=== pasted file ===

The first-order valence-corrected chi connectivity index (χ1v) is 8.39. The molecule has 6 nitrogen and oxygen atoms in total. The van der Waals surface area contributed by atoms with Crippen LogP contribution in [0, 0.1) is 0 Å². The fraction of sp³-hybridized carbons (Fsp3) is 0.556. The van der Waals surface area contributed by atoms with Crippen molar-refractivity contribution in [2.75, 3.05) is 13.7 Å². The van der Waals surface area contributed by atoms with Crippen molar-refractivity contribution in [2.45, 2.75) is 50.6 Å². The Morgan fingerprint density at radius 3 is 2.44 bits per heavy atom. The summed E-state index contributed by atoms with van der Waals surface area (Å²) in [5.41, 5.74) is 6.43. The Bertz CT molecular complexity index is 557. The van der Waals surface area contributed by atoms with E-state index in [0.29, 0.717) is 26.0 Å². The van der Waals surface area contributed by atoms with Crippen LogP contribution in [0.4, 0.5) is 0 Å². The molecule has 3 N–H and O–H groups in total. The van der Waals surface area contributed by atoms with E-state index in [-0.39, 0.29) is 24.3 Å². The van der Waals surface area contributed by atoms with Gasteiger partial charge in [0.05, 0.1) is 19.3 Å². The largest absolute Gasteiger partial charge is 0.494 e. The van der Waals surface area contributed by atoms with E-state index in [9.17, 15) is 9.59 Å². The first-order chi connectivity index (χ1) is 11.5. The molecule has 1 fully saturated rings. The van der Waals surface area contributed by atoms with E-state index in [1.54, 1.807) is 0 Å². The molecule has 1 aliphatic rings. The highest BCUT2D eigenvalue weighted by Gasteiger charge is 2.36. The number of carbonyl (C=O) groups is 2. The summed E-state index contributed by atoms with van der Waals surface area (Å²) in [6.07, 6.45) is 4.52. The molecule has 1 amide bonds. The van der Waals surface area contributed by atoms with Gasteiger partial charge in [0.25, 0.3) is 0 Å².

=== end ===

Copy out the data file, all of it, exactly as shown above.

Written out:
The first-order valence-corrected chi connectivity index (χ1v) is 8.39. The molecule has 6 nitrogen and oxygen atoms in total. The van der Waals surface area contributed by atoms with Crippen LogP contribution in [0, 0.1) is 0 Å². The fraction of sp³-hybridized carbons (Fsp3) is 0.556. The van der Waals surface area contributed by atoms with Crippen molar-refractivity contribution in [2.75, 3.05) is 13.7 Å². The van der Waals surface area contributed by atoms with Crippen molar-refractivity contribution in [2.45, 2.75) is 50.6 Å². The Morgan fingerprint density at radius 3 is 2.44 bits per heavy atom. The summed E-state index contributed by atoms with van der Waals surface area (Å²) in [5.41, 5.74) is 6.43. The Bertz CT molecular complexity index is 557. The van der Waals surface area contributed by atoms with E-state index in [0.29, 0.717) is 26.0 Å². The van der Waals surface area contributed by atoms with Crippen LogP contribution in [0.4, 0.5) is 0 Å². The molecule has 3 N–H and O–H groups in total. The van der Waals surface area contributed by atoms with E-state index in [-0.39, 0.29) is 24.3 Å². The van der Waals surface area contributed by atoms with Gasteiger partial charge in [0.05, 0.1) is 19.3 Å². The largest absolute Gasteiger partial charge is 0.494 e. The van der Waals surface area contributed by atoms with E-state index in [9.17, 15) is 9.59 Å². The first-order chi connectivity index (χ1) is 11.5. The molecule has 1 fully saturated rings. The van der Waals surface area contributed by atoms with E-state index in [1.54, 1.807) is 0 Å². The molecule has 1 aliphatic rings. The highest BCUT2D eigenvalue weighted by Gasteiger charge is 2.36. The number of carbonyl (C=O) groups is 2. The summed E-state index contributed by atoms with van der Waals surface area (Å²) in [6.07, 6.45) is 4.52. The molecule has 1 amide bonds. The van der Waals surface area contributed by atoms with Gasteiger partial charge in [0.25, 0.3) is 0 Å².